Grit & Grace

This past week, my wife and I checked out a new restaurant in Pittsburgh called Grit & Grace. It’s located on Liberty Avenue, steps from the Theater District and PNC Park. The chef is Brian Pekarcik (from Spoon). The stated goal is to “push opposites to the extreme to bring a unique and balanced dining experience”, hence the name Grit & Grace. The food has an Asian background, and sharing between everyone at the table is encouraged, especially at dinner time.

The restaurant has only been opened a couple of weeks, but already the place is buzzing with action. We went there for lunch on a Friday afternoon and would not have gotten a table had we not made reservations. The place is immediately welcoming and has a nice feel to it. It reminded me of a bistro, but with a modern vibrant, Asian style.

The staff was very friendly and had us at our table quickly. The lunch menu consists of salads and sandwiches, such as the spicy prawn salad with green papaya, kaykon, carrot, mint, cilantro, basil, garlic, ginger and cashews. There are also noodle dishes such as braised beef short ribs with flat rice noodles, bean sprouts, broccolini, mushrooms, onion and garlic. These dishes range from $6-15 for lunch, and up to $20 for dinner. Not to be forgotten, is a variety of Dim Sum which the staff carries around the restaurant with an option to sample anytime during your meal, for $5 a piece. There is a small, but good, selection of wine (by the bottle or glass), beer, and cocktails.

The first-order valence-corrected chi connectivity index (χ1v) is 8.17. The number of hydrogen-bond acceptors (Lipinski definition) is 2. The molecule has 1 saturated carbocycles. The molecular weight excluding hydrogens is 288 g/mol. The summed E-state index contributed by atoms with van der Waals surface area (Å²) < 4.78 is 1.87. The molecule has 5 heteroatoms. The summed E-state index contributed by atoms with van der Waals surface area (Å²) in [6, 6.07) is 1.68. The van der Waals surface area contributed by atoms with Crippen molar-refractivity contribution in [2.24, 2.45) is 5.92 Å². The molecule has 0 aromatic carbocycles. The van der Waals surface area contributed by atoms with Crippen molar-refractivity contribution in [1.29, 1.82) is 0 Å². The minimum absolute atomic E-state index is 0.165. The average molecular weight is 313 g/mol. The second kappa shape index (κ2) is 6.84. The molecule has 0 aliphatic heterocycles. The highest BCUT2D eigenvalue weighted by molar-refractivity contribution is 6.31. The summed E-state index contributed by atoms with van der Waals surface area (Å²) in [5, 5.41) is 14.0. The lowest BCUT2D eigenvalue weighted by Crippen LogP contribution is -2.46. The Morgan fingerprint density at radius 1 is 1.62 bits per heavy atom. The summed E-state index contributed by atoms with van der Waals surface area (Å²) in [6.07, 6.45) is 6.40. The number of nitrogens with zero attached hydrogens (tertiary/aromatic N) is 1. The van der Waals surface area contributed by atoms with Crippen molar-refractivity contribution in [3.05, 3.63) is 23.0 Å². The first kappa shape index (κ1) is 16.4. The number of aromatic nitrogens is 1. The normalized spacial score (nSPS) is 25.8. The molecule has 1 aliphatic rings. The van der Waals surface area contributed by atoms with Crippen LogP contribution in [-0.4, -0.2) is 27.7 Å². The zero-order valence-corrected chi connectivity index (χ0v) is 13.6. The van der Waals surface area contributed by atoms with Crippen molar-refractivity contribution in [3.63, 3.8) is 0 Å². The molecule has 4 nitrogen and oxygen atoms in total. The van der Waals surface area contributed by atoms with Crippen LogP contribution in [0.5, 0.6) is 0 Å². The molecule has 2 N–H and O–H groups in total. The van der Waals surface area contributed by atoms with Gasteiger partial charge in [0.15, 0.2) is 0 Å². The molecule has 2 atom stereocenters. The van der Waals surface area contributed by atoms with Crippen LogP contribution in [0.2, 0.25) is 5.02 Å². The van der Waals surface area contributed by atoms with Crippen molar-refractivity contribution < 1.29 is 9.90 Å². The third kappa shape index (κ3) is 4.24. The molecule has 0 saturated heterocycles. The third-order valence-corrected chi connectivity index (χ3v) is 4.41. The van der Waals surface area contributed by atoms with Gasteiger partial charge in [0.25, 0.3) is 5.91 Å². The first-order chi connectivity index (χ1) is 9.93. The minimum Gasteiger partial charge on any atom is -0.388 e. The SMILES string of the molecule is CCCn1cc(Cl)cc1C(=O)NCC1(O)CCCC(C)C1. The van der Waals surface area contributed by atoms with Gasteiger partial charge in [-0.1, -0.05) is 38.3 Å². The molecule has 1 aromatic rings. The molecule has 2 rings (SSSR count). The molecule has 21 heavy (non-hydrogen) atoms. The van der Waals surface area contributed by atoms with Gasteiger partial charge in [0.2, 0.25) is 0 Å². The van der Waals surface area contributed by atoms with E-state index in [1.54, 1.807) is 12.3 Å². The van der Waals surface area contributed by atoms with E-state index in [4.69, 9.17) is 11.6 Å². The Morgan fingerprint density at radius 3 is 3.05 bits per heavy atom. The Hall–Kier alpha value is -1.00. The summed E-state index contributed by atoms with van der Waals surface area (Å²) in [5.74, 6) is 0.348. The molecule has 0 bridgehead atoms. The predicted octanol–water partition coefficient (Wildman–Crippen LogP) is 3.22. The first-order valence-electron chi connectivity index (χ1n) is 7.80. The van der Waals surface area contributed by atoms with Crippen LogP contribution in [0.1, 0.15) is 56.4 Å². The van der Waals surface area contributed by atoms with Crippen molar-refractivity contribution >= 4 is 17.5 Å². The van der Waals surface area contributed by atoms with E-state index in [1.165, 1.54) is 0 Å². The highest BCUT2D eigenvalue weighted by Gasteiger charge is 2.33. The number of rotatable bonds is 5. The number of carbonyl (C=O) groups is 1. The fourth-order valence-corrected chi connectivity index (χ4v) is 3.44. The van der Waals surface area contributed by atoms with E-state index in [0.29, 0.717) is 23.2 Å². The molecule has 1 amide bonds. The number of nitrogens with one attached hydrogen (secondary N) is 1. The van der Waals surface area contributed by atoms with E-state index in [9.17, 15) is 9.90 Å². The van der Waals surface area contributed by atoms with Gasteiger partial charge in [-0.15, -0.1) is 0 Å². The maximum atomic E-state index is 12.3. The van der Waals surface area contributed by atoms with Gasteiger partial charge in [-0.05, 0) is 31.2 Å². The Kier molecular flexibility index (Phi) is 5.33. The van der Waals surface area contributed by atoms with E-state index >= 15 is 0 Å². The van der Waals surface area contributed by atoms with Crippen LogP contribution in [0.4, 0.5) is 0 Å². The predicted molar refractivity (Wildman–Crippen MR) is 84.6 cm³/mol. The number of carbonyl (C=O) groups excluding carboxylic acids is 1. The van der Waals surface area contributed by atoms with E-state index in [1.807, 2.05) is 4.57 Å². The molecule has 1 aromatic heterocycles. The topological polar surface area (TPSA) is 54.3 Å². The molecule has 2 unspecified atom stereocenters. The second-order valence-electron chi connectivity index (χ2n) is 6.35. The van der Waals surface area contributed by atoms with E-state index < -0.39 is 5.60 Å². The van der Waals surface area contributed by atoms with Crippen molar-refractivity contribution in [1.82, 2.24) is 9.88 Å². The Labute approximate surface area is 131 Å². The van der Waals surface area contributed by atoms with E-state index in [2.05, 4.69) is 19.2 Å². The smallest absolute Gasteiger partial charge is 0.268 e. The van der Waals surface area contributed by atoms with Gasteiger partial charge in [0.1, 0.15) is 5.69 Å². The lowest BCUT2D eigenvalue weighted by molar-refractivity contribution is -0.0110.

We first tried a Dim Sum – the Pork Belly bite with orange, chili, garlic and ginger to start our meal. Pork belly might not be healthy with all that fat, but who cares – the pork was perfectly cooked, and every bite a wonderful treat.


Next we went for the crispy tempura eggplant with vegan mayo, smashed chickpea spread, arugula, and smoked cipollini onions. It came on a wonderful toasted foccacia that had my wife’s mouth watering. The flavors of the eggplant with the chickpea spread, mayo, and smoked onions was flavorful. Her only criticism was that the thick bread overpowered the eggplant. She felt that there needed to be more of the other ingredients between the buns to balance the sandwich.


We also had the smoked brisket with kohlrabi kraut, thousand island sabayon, pickled red onions, corned beef tongue, and horseradish cream on a baguette. Simply put, it was delicious. The baguette was toasted perfectly and there was just the right balance between all the ingredients in every bite for a very satisfying sandwich.


We weren’t planning to go for dessert, but when our waiter described the first one, we had to try it. I do not recall what he called it exactly, but it consisted of several chocolate truffles layered on ginger flavored Mochi (a Japanese rice cake) sitting on a bath of crème Anglaise and crunched fruity pebble cereal. Let me tell you, this was a perfect way to end the meal. It’s not uncommon for me to have a wonderful meal at a restaurant ruined by a poorly conceived dessert, but this was not the case as it was one of the best dessert I’ve had at a restaurant in a long time. The ginger, combined with the chocolate truffle, the crème, and the crunch of the pebbles was amazing. The only negative was that we had opted to share it between the both of us – big mistake, and next time we’re each getting our own.


Grit and Grace is a wonderful addition to the Pittsburgh restaurant scene. Chef Pekarcik has created an innovative menu that takes common food out of the box. Everything is made with fresh ingredients and is well prepared. It’s a perfect place to meet colleagues and friends for lunch, after work or for dinner. I highly recommend it. Reservations are a must ( To check out their menu, go to